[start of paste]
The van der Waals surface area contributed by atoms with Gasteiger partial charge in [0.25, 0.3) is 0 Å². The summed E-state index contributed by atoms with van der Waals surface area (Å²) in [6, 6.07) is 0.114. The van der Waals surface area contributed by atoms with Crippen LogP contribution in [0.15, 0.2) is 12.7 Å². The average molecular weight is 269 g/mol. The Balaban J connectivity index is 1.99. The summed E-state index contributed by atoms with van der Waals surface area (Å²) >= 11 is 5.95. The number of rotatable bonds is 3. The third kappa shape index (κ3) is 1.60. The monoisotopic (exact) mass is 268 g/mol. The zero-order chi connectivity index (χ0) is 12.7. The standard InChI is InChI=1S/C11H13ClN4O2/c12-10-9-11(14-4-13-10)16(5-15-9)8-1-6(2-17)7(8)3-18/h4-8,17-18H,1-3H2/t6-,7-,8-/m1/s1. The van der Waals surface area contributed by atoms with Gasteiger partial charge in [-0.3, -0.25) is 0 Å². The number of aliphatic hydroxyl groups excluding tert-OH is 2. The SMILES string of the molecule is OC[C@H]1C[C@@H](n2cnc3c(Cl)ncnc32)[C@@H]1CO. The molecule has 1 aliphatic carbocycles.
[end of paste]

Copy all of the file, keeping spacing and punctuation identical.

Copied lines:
The van der Waals surface area contributed by atoms with Gasteiger partial charge in [0.25, 0.3) is 0 Å². The summed E-state index contributed by atoms with van der Waals surface area (Å²) in [6, 6.07) is 0.114. The van der Waals surface area contributed by atoms with Crippen LogP contribution in [0.15, 0.2) is 12.7 Å². The average molecular weight is 269 g/mol. The Balaban J connectivity index is 1.99. The summed E-state index contributed by atoms with van der Waals surface area (Å²) >= 11 is 5.95. The number of rotatable bonds is 3. The third kappa shape index (κ3) is 1.60. The monoisotopic (exact) mass is 268 g/mol. The zero-order chi connectivity index (χ0) is 12.7. The standard InChI is InChI=1S/C11H13ClN4O2/c12-10-9-11(14-4-13-10)16(5-15-9)8-1-6(2-17)7(8)3-18/h4-8,17-18H,1-3H2/t6-,7-,8-/m1/s1. The van der Waals surface area contributed by atoms with Gasteiger partial charge in [-0.3, -0.25) is 0 Å². The number of aliphatic hydroxyl groups excluding tert-OH is 2. The SMILES string of the molecule is OC[C@H]1C[C@@H](n2cnc3c(Cl)ncnc32)[C@@H]1CO. The molecule has 1 aliphatic carbocycles.